Now What?

Here is where I would like to again make my request to the advertiser community.

We need to see the danger with platforms (such as Google and Facebook) in defining the “terms” of what data is necessary and beneficial, as well as obfuscating the process of the algorithms.

Going back to Smart Shopping (since it is often where my head is at these days), I have heard this excuse used by Google in order to prevent exceptionally helpful data like:

  • Audience reporting (Who your ads are showing to).
  • Placement reporting (Where your ads are showing… brand concerns anyone?).
  • Search term reporting (What searches your audience made in order to show your ads).
  • And even channel reporting (Are your ads showing on YouTube or Search?).

If we allow this by going quietly into the night, the platforms will define “necessary information” and “essential guidelines to the automation system” to be defined solely on how they want to define them.

They are in the business of making money, so certainly that will impact how those definitions are ultimately established.

When they’re the ones standing to benefit from any party in the auction and they’re the only ones who have any idea what’s happening in the auction, we shouldn’t be naive enough to expect them to do what is best for everyone else.

If anything, perhaps it would be better for automation if data remained available and advertiser control (the ones who own the data and accounts) maintain an element of control… even if it slows down the machine learning growth curve and introduces the potential for disaster at the hands of the wrong human guides.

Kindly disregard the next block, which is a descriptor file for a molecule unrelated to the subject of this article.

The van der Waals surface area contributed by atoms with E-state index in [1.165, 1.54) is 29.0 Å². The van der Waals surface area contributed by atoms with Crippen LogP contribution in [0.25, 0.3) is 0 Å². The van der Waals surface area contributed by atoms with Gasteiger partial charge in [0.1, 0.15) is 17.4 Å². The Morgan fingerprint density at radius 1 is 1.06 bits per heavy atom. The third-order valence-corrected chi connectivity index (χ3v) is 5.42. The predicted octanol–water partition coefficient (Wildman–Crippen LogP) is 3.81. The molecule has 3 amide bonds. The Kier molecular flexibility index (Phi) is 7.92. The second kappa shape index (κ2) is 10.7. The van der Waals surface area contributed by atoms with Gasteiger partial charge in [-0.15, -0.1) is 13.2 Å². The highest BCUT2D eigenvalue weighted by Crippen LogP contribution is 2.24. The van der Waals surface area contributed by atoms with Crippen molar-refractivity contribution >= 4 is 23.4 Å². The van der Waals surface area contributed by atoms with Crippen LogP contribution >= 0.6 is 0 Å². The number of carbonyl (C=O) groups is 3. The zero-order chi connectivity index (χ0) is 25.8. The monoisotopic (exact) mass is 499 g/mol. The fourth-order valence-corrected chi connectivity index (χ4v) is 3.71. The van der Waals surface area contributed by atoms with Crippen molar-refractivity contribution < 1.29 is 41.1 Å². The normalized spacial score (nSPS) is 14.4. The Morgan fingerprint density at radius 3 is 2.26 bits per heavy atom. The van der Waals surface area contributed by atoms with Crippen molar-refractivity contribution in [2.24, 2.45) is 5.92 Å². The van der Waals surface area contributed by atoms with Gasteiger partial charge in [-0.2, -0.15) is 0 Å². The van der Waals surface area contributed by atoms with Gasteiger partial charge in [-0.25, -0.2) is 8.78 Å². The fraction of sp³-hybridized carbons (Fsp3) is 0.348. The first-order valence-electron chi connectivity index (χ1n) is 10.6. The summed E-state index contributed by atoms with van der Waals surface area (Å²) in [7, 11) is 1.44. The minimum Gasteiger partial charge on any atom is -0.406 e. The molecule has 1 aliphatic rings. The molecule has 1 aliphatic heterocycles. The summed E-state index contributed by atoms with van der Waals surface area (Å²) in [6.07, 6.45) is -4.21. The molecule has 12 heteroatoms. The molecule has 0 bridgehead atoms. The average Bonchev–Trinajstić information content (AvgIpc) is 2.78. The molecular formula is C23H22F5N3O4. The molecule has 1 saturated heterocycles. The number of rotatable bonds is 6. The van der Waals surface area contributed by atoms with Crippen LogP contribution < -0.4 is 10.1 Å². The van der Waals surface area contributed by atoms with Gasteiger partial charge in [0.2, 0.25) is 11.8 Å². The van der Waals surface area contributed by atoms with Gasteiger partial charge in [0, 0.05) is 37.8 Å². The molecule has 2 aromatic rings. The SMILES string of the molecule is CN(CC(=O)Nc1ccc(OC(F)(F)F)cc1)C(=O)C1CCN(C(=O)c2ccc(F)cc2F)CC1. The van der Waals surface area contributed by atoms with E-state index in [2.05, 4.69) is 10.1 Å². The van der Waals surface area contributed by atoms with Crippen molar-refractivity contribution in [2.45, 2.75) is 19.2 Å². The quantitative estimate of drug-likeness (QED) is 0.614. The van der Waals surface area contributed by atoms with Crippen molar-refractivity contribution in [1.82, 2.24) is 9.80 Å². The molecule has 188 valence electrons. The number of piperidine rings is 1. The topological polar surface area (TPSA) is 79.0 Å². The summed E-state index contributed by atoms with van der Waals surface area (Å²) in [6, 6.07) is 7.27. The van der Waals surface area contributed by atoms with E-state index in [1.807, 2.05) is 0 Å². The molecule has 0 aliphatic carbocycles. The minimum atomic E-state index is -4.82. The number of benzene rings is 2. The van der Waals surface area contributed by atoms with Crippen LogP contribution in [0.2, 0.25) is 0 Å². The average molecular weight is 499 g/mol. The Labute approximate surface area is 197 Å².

Why is that… for the sake of avoiding the inevitability of our machine-overlord futures?

No, I think open data within the algorithm process and more control over of that process will:

  • Allow for different strategies and tactics by different advertisers for the data, rather than forcing everyone into the same box (remember the Avg. Pos.example shared earlier)
  • Avoid the inevitable unethical behavior that will result from entirely closed systems where, literally, billions of dollars are at stake. When that much money is at stake, and in an entirely closed system with only insight into it from internal teams (consider how easy it would be for Google to game a system with a data-driven attribution model applied to Smart Shopping campaigns), it’s impossible to imagine a future where someone at some point doesn’t use it for evil. It’s just too big a temptation.

Transparency and process can slow progress and efficiency down at times, but it can protect that progress and efficiency at the same time.

So, by all means, find problems with this article, discuss it and point out its logical holes, but for goodness’ sake, let’s shine increased light on the decreasing lack of data being handed to those paying for it in paid search at this time.

More Resources:

Image Credits

In-Post Image: Martin Roettgerding